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Odisha v. Andhra Pradesh: Contempt of Court?

The State Government of Odisha has approached the apex court for initiating contempt proceedings against the State of Andhra Pradesh. The proceedings are the consequence of a border dispute. The former has alleged the latter of violating the existing state of affairs by taking over certain villages belonging to itself as agreed upon between the two, more than 50 years ago. The advocate presenting the case before the Chief Justice termed it as a grave constitutional crisis.

The villages in question are that of Kotia group and the same were the subject matter of a former suit filed by the Odisha Government in 2006. However, the suit was dismissed as it was considered non-maintainable under Article 131 of the constitution that vests the Supreme Court with original jurisdiction over any dispute arising between the states or between the center and state. Nevertheless, the order passed by the Court in the matter, recorded the earlier undertaking given by both the states in 1968 to maintain status quo. It is the violation of this undertaking agreed upon with the consent of both States, mentioned in the order that gives rise to the contempt petition. The AP government is not only alleged of taking over the three Gram Panchayats but also of holding elections in these territories in the near future. Odisha claims that the villages have always been under its administrative control and that it has undertaken several developmental activities in the region over the years. It further relies upon the Electoral Rolls prepared by the Election Commission of India to argue that the voters of these villages fall within Koraput Constituency of Odisha.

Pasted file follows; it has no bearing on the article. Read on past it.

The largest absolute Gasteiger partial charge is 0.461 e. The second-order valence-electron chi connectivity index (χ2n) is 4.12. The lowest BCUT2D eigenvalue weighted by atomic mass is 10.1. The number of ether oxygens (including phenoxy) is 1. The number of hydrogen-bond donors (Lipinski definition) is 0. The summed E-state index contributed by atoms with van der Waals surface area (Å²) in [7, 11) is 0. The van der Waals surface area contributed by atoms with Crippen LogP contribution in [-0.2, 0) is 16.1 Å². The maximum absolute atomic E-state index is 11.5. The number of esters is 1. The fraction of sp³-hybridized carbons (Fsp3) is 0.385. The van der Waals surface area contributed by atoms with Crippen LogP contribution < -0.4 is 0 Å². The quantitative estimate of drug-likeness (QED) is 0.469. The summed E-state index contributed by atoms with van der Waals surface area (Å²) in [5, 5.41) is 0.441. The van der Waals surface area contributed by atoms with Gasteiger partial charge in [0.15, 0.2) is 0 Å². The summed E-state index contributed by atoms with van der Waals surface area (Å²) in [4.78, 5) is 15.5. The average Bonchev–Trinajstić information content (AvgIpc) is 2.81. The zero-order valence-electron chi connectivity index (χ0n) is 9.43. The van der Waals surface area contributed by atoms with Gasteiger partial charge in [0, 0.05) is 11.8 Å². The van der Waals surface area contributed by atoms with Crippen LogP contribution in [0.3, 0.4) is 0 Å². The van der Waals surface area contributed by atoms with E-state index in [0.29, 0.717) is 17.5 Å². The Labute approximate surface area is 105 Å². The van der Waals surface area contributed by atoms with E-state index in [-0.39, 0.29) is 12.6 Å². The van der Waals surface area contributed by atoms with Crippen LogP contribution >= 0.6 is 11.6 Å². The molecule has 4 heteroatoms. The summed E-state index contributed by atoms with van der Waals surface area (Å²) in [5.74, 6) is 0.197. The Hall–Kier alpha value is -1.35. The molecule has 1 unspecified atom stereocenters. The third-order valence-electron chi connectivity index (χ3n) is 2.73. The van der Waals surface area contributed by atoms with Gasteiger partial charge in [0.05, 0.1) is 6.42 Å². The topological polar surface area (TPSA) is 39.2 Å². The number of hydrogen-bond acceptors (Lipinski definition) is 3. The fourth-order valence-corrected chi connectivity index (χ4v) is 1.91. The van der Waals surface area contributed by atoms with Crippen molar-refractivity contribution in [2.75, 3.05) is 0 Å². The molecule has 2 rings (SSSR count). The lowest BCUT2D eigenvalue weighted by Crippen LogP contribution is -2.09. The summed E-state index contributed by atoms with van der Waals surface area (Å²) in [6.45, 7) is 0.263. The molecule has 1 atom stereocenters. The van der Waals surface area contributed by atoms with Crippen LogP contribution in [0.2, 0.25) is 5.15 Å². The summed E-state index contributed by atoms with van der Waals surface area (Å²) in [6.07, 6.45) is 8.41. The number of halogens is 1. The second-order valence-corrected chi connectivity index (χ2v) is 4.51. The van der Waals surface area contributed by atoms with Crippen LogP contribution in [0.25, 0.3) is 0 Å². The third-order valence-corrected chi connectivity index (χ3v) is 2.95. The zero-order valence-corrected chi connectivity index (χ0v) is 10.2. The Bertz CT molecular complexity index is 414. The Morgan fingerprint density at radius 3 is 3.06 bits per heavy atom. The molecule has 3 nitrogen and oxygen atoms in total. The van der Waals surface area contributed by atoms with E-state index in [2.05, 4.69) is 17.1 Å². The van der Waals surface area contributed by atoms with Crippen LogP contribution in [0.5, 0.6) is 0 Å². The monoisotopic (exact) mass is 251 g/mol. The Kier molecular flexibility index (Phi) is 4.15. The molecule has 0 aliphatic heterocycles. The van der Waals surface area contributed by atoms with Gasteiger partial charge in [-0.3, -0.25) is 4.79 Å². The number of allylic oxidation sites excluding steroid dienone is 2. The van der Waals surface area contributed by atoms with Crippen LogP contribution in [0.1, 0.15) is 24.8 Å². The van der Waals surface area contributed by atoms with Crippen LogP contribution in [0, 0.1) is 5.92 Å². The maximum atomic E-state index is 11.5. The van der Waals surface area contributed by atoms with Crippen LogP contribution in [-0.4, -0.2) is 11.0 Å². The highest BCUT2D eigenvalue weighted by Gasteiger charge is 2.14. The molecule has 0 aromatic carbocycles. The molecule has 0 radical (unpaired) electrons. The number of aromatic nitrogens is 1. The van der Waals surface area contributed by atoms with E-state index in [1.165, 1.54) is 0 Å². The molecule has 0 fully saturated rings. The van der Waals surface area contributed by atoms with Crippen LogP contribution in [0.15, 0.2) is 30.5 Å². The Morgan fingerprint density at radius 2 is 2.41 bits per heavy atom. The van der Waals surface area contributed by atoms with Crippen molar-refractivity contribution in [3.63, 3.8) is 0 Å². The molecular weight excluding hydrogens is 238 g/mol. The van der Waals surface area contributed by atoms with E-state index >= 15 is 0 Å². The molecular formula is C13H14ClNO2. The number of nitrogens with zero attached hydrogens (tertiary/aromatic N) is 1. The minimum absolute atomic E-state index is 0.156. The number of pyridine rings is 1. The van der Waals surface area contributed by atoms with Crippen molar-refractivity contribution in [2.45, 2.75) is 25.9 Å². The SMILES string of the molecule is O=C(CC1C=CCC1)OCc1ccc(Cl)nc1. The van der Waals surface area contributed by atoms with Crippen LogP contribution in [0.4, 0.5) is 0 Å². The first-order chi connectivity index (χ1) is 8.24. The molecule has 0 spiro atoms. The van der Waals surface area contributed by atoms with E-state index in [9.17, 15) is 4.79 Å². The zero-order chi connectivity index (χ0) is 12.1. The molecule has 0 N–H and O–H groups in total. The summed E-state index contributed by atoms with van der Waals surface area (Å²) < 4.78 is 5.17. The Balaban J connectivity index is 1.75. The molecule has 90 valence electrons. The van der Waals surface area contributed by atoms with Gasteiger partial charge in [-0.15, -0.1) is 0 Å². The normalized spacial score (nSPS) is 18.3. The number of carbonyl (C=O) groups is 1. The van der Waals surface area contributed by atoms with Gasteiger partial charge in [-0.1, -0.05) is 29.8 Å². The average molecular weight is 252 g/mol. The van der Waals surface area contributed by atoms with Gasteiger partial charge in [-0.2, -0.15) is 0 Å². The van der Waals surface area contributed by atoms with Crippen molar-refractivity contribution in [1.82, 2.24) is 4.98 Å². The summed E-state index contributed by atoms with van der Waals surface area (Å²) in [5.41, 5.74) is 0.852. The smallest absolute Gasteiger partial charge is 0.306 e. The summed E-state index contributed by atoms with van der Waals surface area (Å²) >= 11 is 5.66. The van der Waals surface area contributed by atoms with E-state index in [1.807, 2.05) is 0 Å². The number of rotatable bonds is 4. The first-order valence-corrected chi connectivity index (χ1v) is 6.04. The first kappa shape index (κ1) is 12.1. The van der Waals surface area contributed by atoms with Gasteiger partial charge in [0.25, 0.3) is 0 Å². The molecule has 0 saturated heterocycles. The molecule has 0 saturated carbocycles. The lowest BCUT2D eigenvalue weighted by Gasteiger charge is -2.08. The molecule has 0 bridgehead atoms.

“Contempt” literally means disrespect or disgrace. The judiciary of India that is the Indian legal System hold an important position in law. The legal system of India is based on the Rule of Law which means that the law is supreme. To protect the justice system, laws on contempt of court have been made wherein the Supreme Court under Articles 129 and the High Court under Article 215 have been given the powers to adjudicate and punish for contempt.

In accordance to the Contempt of Court Act, 1971 section 2(a) there are two types of contempt :- Civil and Criminal contempt of court. Criminal contempt is when there is obstruction of judicial proceedings or scandalizing judicial proceedings whereas Civil contempt of court is when there is willful disobedience of any judgement, decree, writ, etc. made by the judge as in the present case the accused has been accused with.

The petition seeking urgent listing was agreed to be heard by the Court today i.e. 12th February, 2021.

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